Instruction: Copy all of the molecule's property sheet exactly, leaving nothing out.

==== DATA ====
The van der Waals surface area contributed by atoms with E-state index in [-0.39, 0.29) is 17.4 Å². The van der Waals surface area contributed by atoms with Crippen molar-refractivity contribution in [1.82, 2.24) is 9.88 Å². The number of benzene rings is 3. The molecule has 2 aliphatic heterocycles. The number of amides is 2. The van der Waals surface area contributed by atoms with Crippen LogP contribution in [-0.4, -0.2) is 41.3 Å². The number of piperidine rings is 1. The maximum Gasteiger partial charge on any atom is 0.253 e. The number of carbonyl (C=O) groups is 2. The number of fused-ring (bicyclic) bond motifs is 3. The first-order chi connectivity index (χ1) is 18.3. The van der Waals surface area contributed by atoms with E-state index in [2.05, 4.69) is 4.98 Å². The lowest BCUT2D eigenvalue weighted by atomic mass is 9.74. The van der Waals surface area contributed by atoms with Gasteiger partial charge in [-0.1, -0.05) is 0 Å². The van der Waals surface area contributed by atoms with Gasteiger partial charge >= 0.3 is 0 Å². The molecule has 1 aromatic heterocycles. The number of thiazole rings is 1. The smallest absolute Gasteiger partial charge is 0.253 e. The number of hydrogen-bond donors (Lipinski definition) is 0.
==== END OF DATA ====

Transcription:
The van der Waals surface area contributed by atoms with E-state index in [-0.39, 0.29) is 17.4 Å². The van der Waals surface area contributed by atoms with Crippen molar-refractivity contribution in [1.82, 2.24) is 9.88 Å². The number of benzene rings is 3. The molecule has 2 aliphatic heterocycles. The number of amides is 2. The van der Waals surface area contributed by atoms with Crippen LogP contribution in [-0.4, -0.2) is 41.3 Å². The number of piperidine rings is 1. The maximum Gasteiger partial charge on any atom is 0.253 e. The number of carbonyl (C=O) groups is 2. The number of fused-ring (bicyclic) bond motifs is 3. The first-order chi connectivity index (χ1) is 18.3. The van der Waals surface area contributed by atoms with E-state index in [2.05, 4.69) is 4.98 Å². The lowest BCUT2D eigenvalue weighted by atomic mass is 9.74. The van der Waals surface area contributed by atoms with Gasteiger partial charge in [-0.1, -0.05) is 0 Å². The van der Waals surface area contributed by atoms with Gasteiger partial charge >= 0.3 is 0 Å². The molecule has 1 aromatic heterocycles. The number of thiazole rings is 1. The smallest absolute Gasteiger partial charge is 0.253 e. The number of hydrogen-bond donors (Lipinski definition) is 0.